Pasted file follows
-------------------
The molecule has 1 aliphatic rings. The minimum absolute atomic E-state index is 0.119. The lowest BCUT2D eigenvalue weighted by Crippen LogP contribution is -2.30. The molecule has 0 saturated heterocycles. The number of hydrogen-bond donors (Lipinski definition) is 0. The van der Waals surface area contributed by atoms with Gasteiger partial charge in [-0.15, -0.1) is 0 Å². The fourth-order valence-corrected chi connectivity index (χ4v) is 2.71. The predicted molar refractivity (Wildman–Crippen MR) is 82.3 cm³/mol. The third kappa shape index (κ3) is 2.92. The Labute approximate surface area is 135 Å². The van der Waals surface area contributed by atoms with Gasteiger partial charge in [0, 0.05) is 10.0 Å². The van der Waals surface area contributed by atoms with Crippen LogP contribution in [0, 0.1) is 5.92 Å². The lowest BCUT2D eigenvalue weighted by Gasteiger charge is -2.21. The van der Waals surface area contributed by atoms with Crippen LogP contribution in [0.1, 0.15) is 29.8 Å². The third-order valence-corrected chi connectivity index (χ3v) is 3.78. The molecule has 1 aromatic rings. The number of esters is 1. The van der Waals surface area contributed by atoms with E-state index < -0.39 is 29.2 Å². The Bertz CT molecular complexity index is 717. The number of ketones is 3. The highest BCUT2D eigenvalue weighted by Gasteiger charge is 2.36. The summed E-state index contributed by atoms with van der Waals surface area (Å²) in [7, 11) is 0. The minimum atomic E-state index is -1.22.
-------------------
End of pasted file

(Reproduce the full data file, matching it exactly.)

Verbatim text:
The molecule has 1 aliphatic rings. The minimum absolute atomic E-state index is 0.119. The lowest BCUT2D eigenvalue weighted by Crippen LogP contribution is -2.30. The molecule has 0 saturated heterocycles. The number of hydrogen-bond donors (Lipinski definition) is 0. The van der Waals surface area contributed by atoms with Gasteiger partial charge in [-0.15, -0.1) is 0 Å². The fourth-order valence-corrected chi connectivity index (χ4v) is 2.71. The predicted molar refractivity (Wildman–Crippen MR) is 82.3 cm³/mol. The third kappa shape index (κ3) is 2.92. The Labute approximate surface area is 135 Å². The van der Waals surface area contributed by atoms with Gasteiger partial charge in [0, 0.05) is 10.0 Å². The van der Waals surface area contributed by atoms with Crippen LogP contribution in [0, 0.1) is 5.92 Å². The lowest BCUT2D eigenvalue weighted by Gasteiger charge is -2.21. The van der Waals surface area contributed by atoms with Crippen LogP contribution in [0.1, 0.15) is 29.8 Å². The third-order valence-corrected chi connectivity index (χ3v) is 3.78. The molecule has 1 aromatic rings. The number of esters is 1. The van der Waals surface area contributed by atoms with E-state index < -0.39 is 29.2 Å². The Bertz CT molecular complexity index is 717. The number of ketones is 3. The highest BCUT2D eigenvalue weighted by Gasteiger charge is 2.36. The summed E-state index contributed by atoms with van der Waals surface area (Å²) in [7, 11) is 0. The minimum atomic E-state index is -1.22.